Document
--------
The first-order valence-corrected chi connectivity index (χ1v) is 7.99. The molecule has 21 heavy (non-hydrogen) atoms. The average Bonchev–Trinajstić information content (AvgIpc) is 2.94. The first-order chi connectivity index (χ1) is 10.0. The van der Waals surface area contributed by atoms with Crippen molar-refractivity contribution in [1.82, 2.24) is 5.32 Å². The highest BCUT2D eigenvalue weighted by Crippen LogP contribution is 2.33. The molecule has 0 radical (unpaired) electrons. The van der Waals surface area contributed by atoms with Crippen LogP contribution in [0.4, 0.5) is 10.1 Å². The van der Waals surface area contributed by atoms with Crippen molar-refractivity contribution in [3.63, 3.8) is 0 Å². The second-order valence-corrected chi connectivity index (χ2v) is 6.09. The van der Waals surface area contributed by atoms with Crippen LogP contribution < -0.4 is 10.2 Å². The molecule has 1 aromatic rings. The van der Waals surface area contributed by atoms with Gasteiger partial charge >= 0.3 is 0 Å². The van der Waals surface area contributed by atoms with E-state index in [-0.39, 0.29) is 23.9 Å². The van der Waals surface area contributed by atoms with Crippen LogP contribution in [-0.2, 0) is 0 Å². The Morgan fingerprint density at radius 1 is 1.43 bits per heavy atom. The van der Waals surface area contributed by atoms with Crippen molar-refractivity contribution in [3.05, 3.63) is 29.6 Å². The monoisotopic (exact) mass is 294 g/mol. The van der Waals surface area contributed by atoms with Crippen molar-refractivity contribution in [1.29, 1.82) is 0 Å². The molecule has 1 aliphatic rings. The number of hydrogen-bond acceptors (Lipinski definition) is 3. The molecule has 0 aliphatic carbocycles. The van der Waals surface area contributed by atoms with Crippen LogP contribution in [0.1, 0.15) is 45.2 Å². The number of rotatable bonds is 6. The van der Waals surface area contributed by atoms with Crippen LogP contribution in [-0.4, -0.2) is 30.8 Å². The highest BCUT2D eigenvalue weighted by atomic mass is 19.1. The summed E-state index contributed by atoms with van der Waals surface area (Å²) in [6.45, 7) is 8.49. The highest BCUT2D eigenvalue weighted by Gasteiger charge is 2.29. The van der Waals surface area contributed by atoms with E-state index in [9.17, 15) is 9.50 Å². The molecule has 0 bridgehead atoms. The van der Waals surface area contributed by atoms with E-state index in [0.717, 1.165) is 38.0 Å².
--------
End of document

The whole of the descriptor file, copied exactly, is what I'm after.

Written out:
The first-order valence-corrected chi connectivity index (χ1v) is 7.99. The molecule has 21 heavy (non-hydrogen) atoms. The average Bonchev–Trinajstić information content (AvgIpc) is 2.94. The first-order chi connectivity index (χ1) is 10.0. The van der Waals surface area contributed by atoms with Crippen molar-refractivity contribution in [1.82, 2.24) is 5.32 Å². The highest BCUT2D eigenvalue weighted by Crippen LogP contribution is 2.33. The molecule has 0 radical (unpaired) electrons. The van der Waals surface area contributed by atoms with Crippen LogP contribution in [0.4, 0.5) is 10.1 Å². The van der Waals surface area contributed by atoms with Crippen molar-refractivity contribution in [3.63, 3.8) is 0 Å². The second-order valence-corrected chi connectivity index (χ2v) is 6.09. The van der Waals surface area contributed by atoms with Crippen LogP contribution < -0.4 is 10.2 Å². The molecule has 1 aromatic rings. The van der Waals surface area contributed by atoms with Gasteiger partial charge >= 0.3 is 0 Å². The van der Waals surface area contributed by atoms with E-state index in [-0.39, 0.29) is 23.9 Å². The van der Waals surface area contributed by atoms with Crippen LogP contribution in [-0.2, 0) is 0 Å². The Morgan fingerprint density at radius 1 is 1.43 bits per heavy atom. The van der Waals surface area contributed by atoms with Crippen molar-refractivity contribution in [3.05, 3.63) is 29.6 Å². The monoisotopic (exact) mass is 294 g/mol. The van der Waals surface area contributed by atoms with Crippen molar-refractivity contribution in [1.29, 1.82) is 0 Å². The molecule has 1 aliphatic rings. The number of hydrogen-bond acceptors (Lipinski definition) is 3. The molecule has 0 aliphatic carbocycles. The van der Waals surface area contributed by atoms with Crippen LogP contribution in [0.1, 0.15) is 45.2 Å². The number of rotatable bonds is 6. The van der Waals surface area contributed by atoms with Crippen LogP contribution in [-0.4, -0.2) is 30.8 Å². The highest BCUT2D eigenvalue weighted by atomic mass is 19.1. The summed E-state index contributed by atoms with van der Waals surface area (Å²) in [6.45, 7) is 8.49. The highest BCUT2D eigenvalue weighted by Gasteiger charge is 2.29. The van der Waals surface area contributed by atoms with E-state index in [9.17, 15) is 9.50 Å². The molecule has 0 bridgehead atoms. The van der Waals surface area contributed by atoms with E-state index in [0.717, 1.165) is 38.0 Å².